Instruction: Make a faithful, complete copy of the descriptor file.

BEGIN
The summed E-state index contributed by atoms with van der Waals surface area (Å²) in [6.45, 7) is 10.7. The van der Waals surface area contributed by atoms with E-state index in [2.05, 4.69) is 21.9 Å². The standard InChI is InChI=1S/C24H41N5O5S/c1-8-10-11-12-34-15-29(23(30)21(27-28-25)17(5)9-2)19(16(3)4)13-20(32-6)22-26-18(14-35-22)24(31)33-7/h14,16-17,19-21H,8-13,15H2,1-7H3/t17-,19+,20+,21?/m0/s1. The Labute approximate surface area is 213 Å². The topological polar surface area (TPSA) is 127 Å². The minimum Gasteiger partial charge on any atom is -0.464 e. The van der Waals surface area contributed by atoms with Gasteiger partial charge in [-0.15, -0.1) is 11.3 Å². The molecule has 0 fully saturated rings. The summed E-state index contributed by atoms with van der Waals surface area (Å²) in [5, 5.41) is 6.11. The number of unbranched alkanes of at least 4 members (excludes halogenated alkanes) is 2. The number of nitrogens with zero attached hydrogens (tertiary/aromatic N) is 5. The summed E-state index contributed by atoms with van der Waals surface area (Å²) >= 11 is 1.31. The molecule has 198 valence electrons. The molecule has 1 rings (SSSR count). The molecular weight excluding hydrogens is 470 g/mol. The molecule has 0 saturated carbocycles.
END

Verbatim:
The summed E-state index contributed by atoms with van der Waals surface area (Å²) in [6.45, 7) is 10.7. The van der Waals surface area contributed by atoms with E-state index in [2.05, 4.69) is 21.9 Å². The standard InChI is InChI=1S/C24H41N5O5S/c1-8-10-11-12-34-15-29(23(30)21(27-28-25)17(5)9-2)19(16(3)4)13-20(32-6)22-26-18(14-35-22)24(31)33-7/h14,16-17,19-21H,8-13,15H2,1-7H3/t17-,19+,20+,21?/m0/s1. The Labute approximate surface area is 213 Å². The topological polar surface area (TPSA) is 127 Å². The minimum Gasteiger partial charge on any atom is -0.464 e. The van der Waals surface area contributed by atoms with Gasteiger partial charge in [-0.15, -0.1) is 11.3 Å². The molecule has 0 fully saturated rings. The summed E-state index contributed by atoms with van der Waals surface area (Å²) in [5, 5.41) is 6.11. The number of unbranched alkanes of at least 4 members (excludes halogenated alkanes) is 2. The number of nitrogens with zero attached hydrogens (tertiary/aromatic N) is 5. The summed E-state index contributed by atoms with van der Waals surface area (Å²) >= 11 is 1.31. The molecule has 198 valence electrons. The molecule has 1 rings (SSSR count). The molecular weight excluding hydrogens is 470 g/mol. The molecule has 0 saturated carbocycles.